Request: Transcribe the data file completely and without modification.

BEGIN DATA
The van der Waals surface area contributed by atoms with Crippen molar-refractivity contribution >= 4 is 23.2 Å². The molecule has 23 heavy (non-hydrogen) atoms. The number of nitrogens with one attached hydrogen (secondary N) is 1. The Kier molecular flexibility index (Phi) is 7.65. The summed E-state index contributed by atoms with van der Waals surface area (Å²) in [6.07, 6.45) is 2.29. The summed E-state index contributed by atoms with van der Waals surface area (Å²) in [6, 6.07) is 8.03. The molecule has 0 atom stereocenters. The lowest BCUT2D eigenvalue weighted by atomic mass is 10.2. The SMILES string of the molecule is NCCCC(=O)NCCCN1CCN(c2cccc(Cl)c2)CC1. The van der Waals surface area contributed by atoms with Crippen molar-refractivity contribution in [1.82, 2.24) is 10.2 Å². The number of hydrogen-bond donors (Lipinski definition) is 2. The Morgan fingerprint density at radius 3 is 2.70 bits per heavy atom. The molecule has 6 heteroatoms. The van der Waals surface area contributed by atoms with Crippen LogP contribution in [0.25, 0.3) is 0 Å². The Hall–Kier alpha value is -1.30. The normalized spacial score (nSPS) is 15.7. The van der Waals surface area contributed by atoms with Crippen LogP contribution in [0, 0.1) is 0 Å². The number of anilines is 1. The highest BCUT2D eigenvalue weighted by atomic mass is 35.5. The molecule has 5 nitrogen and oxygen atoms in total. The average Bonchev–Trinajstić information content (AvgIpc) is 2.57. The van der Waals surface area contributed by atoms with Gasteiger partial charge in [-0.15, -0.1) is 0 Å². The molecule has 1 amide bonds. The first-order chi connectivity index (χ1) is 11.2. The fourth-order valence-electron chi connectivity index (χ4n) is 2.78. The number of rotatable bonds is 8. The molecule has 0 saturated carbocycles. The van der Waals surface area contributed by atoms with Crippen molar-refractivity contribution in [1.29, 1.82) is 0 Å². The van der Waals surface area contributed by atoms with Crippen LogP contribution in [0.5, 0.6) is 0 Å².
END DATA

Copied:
The van der Waals surface area contributed by atoms with Crippen molar-refractivity contribution >= 4 is 23.2 Å². The molecule has 23 heavy (non-hydrogen) atoms. The number of nitrogens with one attached hydrogen (secondary N) is 1. The Kier molecular flexibility index (Phi) is 7.65. The summed E-state index contributed by atoms with van der Waals surface area (Å²) in [6.07, 6.45) is 2.29. The summed E-state index contributed by atoms with van der Waals surface area (Å²) in [6, 6.07) is 8.03. The molecule has 0 atom stereocenters. The lowest BCUT2D eigenvalue weighted by atomic mass is 10.2. The SMILES string of the molecule is NCCCC(=O)NCCCN1CCN(c2cccc(Cl)c2)CC1. The van der Waals surface area contributed by atoms with Crippen molar-refractivity contribution in [1.82, 2.24) is 10.2 Å². The number of hydrogen-bond donors (Lipinski definition) is 2. The Morgan fingerprint density at radius 3 is 2.70 bits per heavy atom. The molecule has 6 heteroatoms. The van der Waals surface area contributed by atoms with Crippen LogP contribution in [0.25, 0.3) is 0 Å². The Hall–Kier alpha value is -1.30. The normalized spacial score (nSPS) is 15.7. The van der Waals surface area contributed by atoms with Crippen LogP contribution in [0, 0.1) is 0 Å². The number of anilines is 1. The highest BCUT2D eigenvalue weighted by atomic mass is 35.5. The molecule has 5 nitrogen and oxygen atoms in total. The average Bonchev–Trinajstić information content (AvgIpc) is 2.57. The van der Waals surface area contributed by atoms with Gasteiger partial charge in [-0.15, -0.1) is 0 Å². The molecule has 1 amide bonds. The first-order chi connectivity index (χ1) is 11.2. The fourth-order valence-electron chi connectivity index (χ4n) is 2.78. The number of rotatable bonds is 8. The molecule has 0 saturated carbocycles. The van der Waals surface area contributed by atoms with Crippen molar-refractivity contribution in [1.29, 1.82) is 0 Å². The van der Waals surface area contributed by atoms with Crippen LogP contribution in [0.5, 0.6) is 0 Å².